This paper introduces constructivist dialogue mapping (CDM), a new type of concept mapping. CDM encodes what people learn during a non-goal directed learning activity. CDM is a practical means to outline the mini theories users fluidly construct as they explore open-ended learning environments. To demonstrate the method, in this paper we use CDM to track how two modelers elaborate understandings during use of a constructionist learning game, Ant Adaptation. Using the method, we show how two users contest and construct their idea of self-organization in ant colonies. The method is rooted in constructionism, constructivism, concept mapping, and conceptual change.
This paper describes visitor interaction with an interactive tabletop game on the topic of evolutionary adaptations of social insects that we designed in collaboration with a large American museum. We observed visitors playing the game and talked to them about the experience. The game explores the emergent phenomena of ant behavior. Research has shown that such emergent behavior is difficult for people to understand, and that there are different emergent schemas that work best for understanding these phenomena. We tested the visitors pre- and post-gameplay and counted the prevalence of visitors expressing direct and emergent schemas of complex processes. We then considered four hypotheses measuring changes between these schemas and found that two groups shifted their schemas. To better understand this change we provide a qualitative overview of the visitors' interactions. Our exhibit, called Ant Adaptation, takes the form of an agent-based modeling game that integrates complex system learning with gameplay. We video recorded 38 groups (114 participants) playing the game and conducted pre- and post-gameplay interviews. We coded the groups that contained children for this analysis: 9 groups (27 participants). Our results show that visitors held both emergent and direct schemas before and after play, and three people changed from direct schemas before play to emergent schemas after play. We then examine the process of how one of these groups shifted their schemas.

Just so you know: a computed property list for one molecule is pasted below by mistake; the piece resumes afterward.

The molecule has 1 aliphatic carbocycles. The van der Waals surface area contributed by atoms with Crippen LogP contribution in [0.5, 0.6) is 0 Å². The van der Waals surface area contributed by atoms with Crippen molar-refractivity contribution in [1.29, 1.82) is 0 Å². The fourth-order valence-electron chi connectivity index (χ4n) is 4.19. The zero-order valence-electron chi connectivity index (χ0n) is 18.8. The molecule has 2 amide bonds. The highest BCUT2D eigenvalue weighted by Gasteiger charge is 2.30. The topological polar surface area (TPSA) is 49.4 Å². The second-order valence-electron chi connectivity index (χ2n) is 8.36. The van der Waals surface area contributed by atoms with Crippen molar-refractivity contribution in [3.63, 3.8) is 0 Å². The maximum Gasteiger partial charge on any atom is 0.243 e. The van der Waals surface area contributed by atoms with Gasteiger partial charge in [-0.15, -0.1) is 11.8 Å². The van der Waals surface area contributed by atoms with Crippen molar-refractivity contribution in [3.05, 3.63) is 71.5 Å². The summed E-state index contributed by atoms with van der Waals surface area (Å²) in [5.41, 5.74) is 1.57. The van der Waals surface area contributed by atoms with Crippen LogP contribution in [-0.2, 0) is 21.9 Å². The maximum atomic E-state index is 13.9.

Research on the effectiveness of introductory programming environments often relies on post-test measures and attitudinal surveys to support its claims; but such instruments lack the ability to identify any explanatory mechanisms that can account for the results. This paper reports on a study designed to address this issue. Using Noss and Hoyles' constructs of webbing and situated abstractions, we analyze programming novices playing a program-to-play constructionist video game to identify how features of introductory programming languages, the environments in which they are situated, and the challenges learners work to accomplish, collectively affect novices' emerging understanding of programming concepts. Our analysis shows that novices develop the ability to use programming concepts by building on the suite of resources provided as they interact with the computational context of the learning environment. In taking this approach, we contribute to computer science education design literature by advancing our understanding of the relationship between rich, complex introductory programming environments and the learning experiences they promote.
In spite of decades of use of agent-based modelling in social policy research and in educational contexts, very little work has been done on combining the two. This paper accounts for a proof-of-concept single case-study conducted in a college-level Social Policy course, using agent-based modelling to teach students about the social and human aspects of urban planning and regional development. The study finds that an agent-based model helped a group of students think through a social policy design decision by acting as an object-to-think-with, and helped students better connect social policy outcomes with behaviours at the level of individual citizens. The study also suggests a set of new issues facing the design of Constructionist activities or environments for the social sciences.